You are sitting in a meeting brainstorming ideas for your next department project. The team agrees to present your idea at the department meeting. You feel valued as a member of the team. Then at the department meeting, a co-worker jumps in to present your idea as his own. In a split second, you become invisible and your sense of self spirals downward.
You are using crutches after a recent surgery and need to enter the supermarket. As you realize the store is not accessible, several people walk quickly in without holding the door. You are invisible.
I thought of these and other moments of invisibility as I reread Parashat Yitro. Did Moses do everything he could to include all the members of the community? Or did he act like the co-worker and the shoppers? Were God’s instructions inclusive or did God make some individuals feel invisible?
After two months of wandering, the Israelites arrive at Sinai and make camp. Moses speaks with God and receives the instructions, which God intended for Moses to repeat.
In Exodus 19, God tells Moses to tell the people:
“Warn them to stay pure today and tomorrow. Let them wash their clothes. Let them be ready on the third day, for on the third day Adonai will come down in the sight of all the people on Mount Sinai.” (Exodus 19:10-11)
God’s instructions are clear and directed at Kol Ha’am, all the people. Everyone should prepare and be present on the third day. These three days allow time for reflection on each individual’s role and willingness to participate at Sinai. Each person has time to prepare and for their clothes to dry.
Then Moses repeats God’s warning to stay pure and adds:
“Be ready for the third day: you should not go near a woman.” (Exodus 19:15)
With four Hebrew words, Moses divides the community and makes the women feel excluded and invisible. Suddenly women are ‘the other,’ different and distinct. This verse is a precursor for other biblical instances when women are excluded and invisible, and laws are applied to them indirectly as something that a man should not do to them, such as “You shall not covet your neighbor’s wife. (Exodus 20:14)”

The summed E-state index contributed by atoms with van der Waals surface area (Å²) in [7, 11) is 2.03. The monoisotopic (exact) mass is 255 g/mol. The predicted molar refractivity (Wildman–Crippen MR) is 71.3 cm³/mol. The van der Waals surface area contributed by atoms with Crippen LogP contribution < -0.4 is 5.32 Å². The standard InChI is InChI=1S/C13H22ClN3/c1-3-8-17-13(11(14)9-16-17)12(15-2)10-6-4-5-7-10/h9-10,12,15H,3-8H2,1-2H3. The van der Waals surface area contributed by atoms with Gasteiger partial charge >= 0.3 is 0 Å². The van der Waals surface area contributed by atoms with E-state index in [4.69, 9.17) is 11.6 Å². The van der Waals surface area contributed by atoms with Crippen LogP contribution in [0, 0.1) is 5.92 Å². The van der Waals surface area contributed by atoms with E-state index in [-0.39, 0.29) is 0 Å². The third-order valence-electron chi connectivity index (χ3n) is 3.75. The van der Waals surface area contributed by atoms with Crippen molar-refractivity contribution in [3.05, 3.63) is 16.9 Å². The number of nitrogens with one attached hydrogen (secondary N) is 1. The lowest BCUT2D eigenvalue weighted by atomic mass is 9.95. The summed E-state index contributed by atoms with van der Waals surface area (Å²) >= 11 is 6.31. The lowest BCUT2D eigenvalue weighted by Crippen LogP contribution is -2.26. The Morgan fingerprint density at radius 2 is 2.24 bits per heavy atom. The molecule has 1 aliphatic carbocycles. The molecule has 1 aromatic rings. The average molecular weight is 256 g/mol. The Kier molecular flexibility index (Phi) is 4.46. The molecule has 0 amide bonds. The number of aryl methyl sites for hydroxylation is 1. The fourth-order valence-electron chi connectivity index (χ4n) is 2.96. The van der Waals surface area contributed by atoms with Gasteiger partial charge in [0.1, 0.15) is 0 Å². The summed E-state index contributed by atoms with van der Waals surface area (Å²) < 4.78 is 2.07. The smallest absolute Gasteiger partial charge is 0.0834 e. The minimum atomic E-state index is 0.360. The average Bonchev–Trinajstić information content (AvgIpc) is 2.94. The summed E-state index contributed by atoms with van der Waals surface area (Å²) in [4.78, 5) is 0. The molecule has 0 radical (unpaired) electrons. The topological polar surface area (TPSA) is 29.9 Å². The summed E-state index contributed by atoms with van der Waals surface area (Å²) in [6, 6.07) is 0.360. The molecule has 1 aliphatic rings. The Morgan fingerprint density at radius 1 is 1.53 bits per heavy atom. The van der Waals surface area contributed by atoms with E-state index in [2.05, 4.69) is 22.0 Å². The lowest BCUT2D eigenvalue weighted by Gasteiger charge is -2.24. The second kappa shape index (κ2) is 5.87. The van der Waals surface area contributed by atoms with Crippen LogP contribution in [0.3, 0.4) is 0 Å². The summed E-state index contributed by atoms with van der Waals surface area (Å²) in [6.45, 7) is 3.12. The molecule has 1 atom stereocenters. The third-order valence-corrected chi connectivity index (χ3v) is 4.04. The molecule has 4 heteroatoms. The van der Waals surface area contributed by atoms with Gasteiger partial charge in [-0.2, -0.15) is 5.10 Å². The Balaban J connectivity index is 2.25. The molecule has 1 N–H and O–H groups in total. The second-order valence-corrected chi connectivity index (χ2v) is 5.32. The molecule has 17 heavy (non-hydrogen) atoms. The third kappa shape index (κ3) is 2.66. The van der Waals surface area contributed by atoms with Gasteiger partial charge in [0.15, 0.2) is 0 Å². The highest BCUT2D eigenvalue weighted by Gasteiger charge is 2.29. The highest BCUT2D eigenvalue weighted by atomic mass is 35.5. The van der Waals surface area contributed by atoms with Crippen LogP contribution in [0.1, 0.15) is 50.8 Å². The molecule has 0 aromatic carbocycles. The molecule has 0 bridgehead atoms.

Dr. Judith Plaskow wrote:
“Entry into the covenant at Sinai is not just a one-time event, but an experience to be reappropriated by every generation (Deuteronomy 29:13-14) Every time the portion is chanted, whether as part of the annual cycle of Torah readings or as a special reading for Shavuot, women are thrust aside once again, eavesdropping on a conversation among men, and between men and God. The text thus potentially evokes a continuing sense of exclusion and disorientation in women.”
(The Torah: A Woman’s Commentary, edited by Rabbis Tamara Cohen Eskenazi and Andrea L. Weiss, URJ Press, New York, 2008, page 423)
How can we explain the repeated references that Kol Ha’Am, the entire community, was present and included in the moment of sacred revelation? If the women were not there, how and when did they hear and learn the words that were revealed on the mountain? Does the verse reverberate a sense of exclusion every time it is read? Or has the liberal community claimed the Torah for Kol Ha’Am, for the entire community?
But perhaps, we are not seeing the full picture. Rashi interprets the verse as enabling the women to immerse themselves and be pure in order to receive the Torah. According to the laws of ritual purity, if they have sexual relations within the three days, the men would cause the women to be impure and the women would be prohibited from participating. Thereby Moses is guaranteeing that the women are included. In addition, some rabbis thought women were more careful about all matters of ritual observance and purity. Over the course of time, women became responsible for ritual instruction for their young children.
We can view this parashah through a feminist lens, reliving the pain whenever we read this verse. The women in the community can say these laws do not apply to us because we were excluded from the beginning and nothing can bring us back into the community. If women continue to accept that they were excluded at Sinai, then there is no clear path back into the community and all of the power rests in Moses’s hands.
There is a problem with this argument, because it does not allow for questioning and interpretation. When Moses changed God’s words, wasn’t that a chutzpadik act of interpretation on Moses’s part? Moses opened the door to questioning who was included in God’s instruction. Who was the weak link in Moses’s mind? Who needed further clarification of God’s command? It wasn’t the women. The change applied to the men, who, in Rashi’s perspective, would be distracted and tempted by physical pleasures instead of preparing spiritually.
As modern liberal Jews, we look at Torah through the lenses of history. Patriarchal, classical and feminist interpretations each have a place on our shelves and we select the interpretation, which fits our needs and enhances our understanding. We can choose to see women as excluded at Sinai or we can view Moses’s change as a means of ensuring that the women would be ready – or even both
The interpretation is yours to make.
The views and opinions expressed in this article are those of the author(s) and do not necessarily reflect the official policy or position of the World Union for Progressive Judaism (WUPJ).